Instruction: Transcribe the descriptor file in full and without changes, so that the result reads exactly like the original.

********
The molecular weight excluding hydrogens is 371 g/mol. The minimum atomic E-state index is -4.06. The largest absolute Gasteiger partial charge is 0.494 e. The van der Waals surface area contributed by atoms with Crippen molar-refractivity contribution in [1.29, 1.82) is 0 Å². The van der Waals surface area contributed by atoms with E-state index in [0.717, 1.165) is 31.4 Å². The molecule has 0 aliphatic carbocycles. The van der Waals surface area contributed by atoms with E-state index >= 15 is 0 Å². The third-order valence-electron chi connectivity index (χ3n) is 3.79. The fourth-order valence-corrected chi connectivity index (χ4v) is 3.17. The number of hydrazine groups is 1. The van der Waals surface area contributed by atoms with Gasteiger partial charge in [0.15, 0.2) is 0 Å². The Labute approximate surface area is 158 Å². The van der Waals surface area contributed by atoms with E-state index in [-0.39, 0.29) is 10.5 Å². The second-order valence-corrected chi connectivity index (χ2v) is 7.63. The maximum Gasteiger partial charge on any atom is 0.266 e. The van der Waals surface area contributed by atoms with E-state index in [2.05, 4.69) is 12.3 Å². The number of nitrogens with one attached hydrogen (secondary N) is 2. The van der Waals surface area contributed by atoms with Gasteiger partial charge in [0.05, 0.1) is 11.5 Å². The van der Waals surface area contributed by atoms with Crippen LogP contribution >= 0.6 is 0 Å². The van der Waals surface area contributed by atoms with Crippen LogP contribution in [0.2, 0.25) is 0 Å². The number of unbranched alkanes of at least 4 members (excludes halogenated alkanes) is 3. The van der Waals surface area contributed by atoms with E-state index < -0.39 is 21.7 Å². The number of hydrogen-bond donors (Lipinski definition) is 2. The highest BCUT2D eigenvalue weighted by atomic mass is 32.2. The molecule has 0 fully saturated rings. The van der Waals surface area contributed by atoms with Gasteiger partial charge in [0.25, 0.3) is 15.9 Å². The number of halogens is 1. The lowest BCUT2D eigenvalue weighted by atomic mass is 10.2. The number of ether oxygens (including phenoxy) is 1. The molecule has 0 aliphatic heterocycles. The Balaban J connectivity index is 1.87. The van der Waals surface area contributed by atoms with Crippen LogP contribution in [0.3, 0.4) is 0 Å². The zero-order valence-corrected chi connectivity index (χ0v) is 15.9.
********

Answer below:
The molecular weight excluding hydrogens is 371 g/mol. The minimum atomic E-state index is -4.06. The largest absolute Gasteiger partial charge is 0.494 e. The van der Waals surface area contributed by atoms with Crippen molar-refractivity contribution in [1.29, 1.82) is 0 Å². The van der Waals surface area contributed by atoms with E-state index in [0.717, 1.165) is 31.4 Å². The molecule has 0 aliphatic carbocycles. The van der Waals surface area contributed by atoms with E-state index >= 15 is 0 Å². The third-order valence-electron chi connectivity index (χ3n) is 3.79. The fourth-order valence-corrected chi connectivity index (χ4v) is 3.17. The number of hydrazine groups is 1. The van der Waals surface area contributed by atoms with Gasteiger partial charge in [0.15, 0.2) is 0 Å². The Labute approximate surface area is 158 Å². The van der Waals surface area contributed by atoms with E-state index in [-0.39, 0.29) is 10.5 Å². The second-order valence-corrected chi connectivity index (χ2v) is 7.63. The maximum Gasteiger partial charge on any atom is 0.266 e. The van der Waals surface area contributed by atoms with E-state index in [2.05, 4.69) is 12.3 Å². The number of nitrogens with one attached hydrogen (secondary N) is 2. The van der Waals surface area contributed by atoms with Gasteiger partial charge in [0.05, 0.1) is 11.5 Å². The van der Waals surface area contributed by atoms with Crippen LogP contribution >= 0.6 is 0 Å². The van der Waals surface area contributed by atoms with Crippen LogP contribution in [0.2, 0.25) is 0 Å². The number of unbranched alkanes of at least 4 members (excludes halogenated alkanes) is 3. The van der Waals surface area contributed by atoms with E-state index < -0.39 is 21.7 Å². The number of hydrogen-bond donors (Lipinski definition) is 2. The highest BCUT2D eigenvalue weighted by atomic mass is 32.2. The molecule has 0 fully saturated rings. The van der Waals surface area contributed by atoms with Gasteiger partial charge in [0.25, 0.3) is 15.9 Å². The number of halogens is 1. The lowest BCUT2D eigenvalue weighted by atomic mass is 10.2. The number of ether oxygens (including phenoxy) is 1. The molecule has 0 aliphatic heterocycles. The Balaban J connectivity index is 1.87. The van der Waals surface area contributed by atoms with Crippen LogP contribution in [0.3, 0.4) is 0 Å². The zero-order valence-corrected chi connectivity index (χ0v) is 15.9.